Enter the Hathrim giants, or ‘lavaborn’ whose kenning is fire. Where they live the trees that fuel their fire are long gone, but the giants are definitely not welcome anywhere else. They’re big, they’re violent, and they’re ruthless. When a volcano erupts and they are forced to evacuate, they take the opportunity to relocate. They don’t care that it’s in a place where they aren’t wanted.

I first read Kevin Hearne’s Iron Druid books and loved them (also the quirky The Tales of Pell), so was curious about this new venture, starting with A PLAGUE OF GIANTS. Think Avatar: The Last Airbender meets Jim Butcher’s Codex Alera series. Elemental magic, a variety of races, different lands. And it’s all thrown at you from page one.

But this story is told a little differently. It starts at the end of the war, after a difficult victory, and a bard with earth kenning uses his magic to re-tell the story of the war to a city of refugees. And it’s this movement back and forth in time and between key players in this war that we get a singularly grand view of the war as a whole. Hearne uses this method to great effect.

There are so many interesting characters in this book that I can’t cover them all here. Often in books like this such a large cast of ‘main’ character can make the storytelling suffer, especially since they don’t have a lot of interaction with each other for the first 3/4 of the book–but it doesn’t suffer, thankfully. And the characterization is good enough, despite these short bursts, that by the end we understand these people and care about what happens to them.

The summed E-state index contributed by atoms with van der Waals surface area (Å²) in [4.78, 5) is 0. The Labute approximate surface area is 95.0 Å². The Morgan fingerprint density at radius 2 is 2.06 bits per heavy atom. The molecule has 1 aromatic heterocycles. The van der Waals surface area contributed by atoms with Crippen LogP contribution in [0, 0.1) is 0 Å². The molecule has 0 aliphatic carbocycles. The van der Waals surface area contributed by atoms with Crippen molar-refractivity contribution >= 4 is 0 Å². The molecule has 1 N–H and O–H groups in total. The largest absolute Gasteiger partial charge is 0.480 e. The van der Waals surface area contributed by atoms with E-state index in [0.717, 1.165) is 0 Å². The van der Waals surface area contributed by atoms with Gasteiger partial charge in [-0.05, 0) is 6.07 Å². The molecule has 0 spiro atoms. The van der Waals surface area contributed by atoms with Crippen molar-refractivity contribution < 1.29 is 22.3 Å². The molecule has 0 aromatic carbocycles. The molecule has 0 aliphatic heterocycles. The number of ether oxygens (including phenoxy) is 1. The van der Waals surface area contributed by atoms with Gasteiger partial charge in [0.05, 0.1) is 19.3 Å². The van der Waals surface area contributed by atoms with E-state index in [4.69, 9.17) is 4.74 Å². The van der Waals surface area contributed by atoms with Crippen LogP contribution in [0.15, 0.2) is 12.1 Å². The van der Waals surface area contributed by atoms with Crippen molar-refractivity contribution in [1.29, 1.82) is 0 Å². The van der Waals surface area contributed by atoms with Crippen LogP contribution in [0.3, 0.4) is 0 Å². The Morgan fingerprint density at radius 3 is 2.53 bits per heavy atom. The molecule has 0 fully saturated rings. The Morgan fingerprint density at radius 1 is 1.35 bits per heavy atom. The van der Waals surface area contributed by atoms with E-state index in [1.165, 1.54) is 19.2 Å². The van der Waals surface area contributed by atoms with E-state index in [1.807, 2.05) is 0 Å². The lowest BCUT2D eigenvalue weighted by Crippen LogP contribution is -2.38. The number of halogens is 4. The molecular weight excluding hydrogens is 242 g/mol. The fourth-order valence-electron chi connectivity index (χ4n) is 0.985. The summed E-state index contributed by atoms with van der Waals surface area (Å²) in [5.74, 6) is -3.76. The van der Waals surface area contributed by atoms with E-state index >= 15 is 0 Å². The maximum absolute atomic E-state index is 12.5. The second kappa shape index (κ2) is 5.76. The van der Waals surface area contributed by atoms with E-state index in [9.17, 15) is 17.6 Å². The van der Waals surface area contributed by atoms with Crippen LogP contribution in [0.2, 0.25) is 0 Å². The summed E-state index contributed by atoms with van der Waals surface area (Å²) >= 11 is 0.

If there were a main character it would be Dervan, a historian who is assigned to record (also spy on?) the bard’s stories. He finds himself caught up in machinations he feels unfit to survive. Fintan is the bard from another country, who at first is rather mysterious and his true personality is hidden by the stories he tells; it takes a while to understand him. Gorin Mogen is the leader of the Hathrim giants who decide to find a new land to settle. He’s hard to like, but as far as villains go, you understand his motivations and he can be even a little convincing. There’s Abhi, the son of hunters, who decides hunting isn’t the life for him–and unexpectedly finds himself on a quest for the sixth kenning. And Gondel Vedd, a scholar of linguistics who finds himself tasked with finding a way to communicate with a race of giants never seen before (definitely not Hathrim) and stumbles onto a mystery no one could have guessed: there may be a seventh kenning.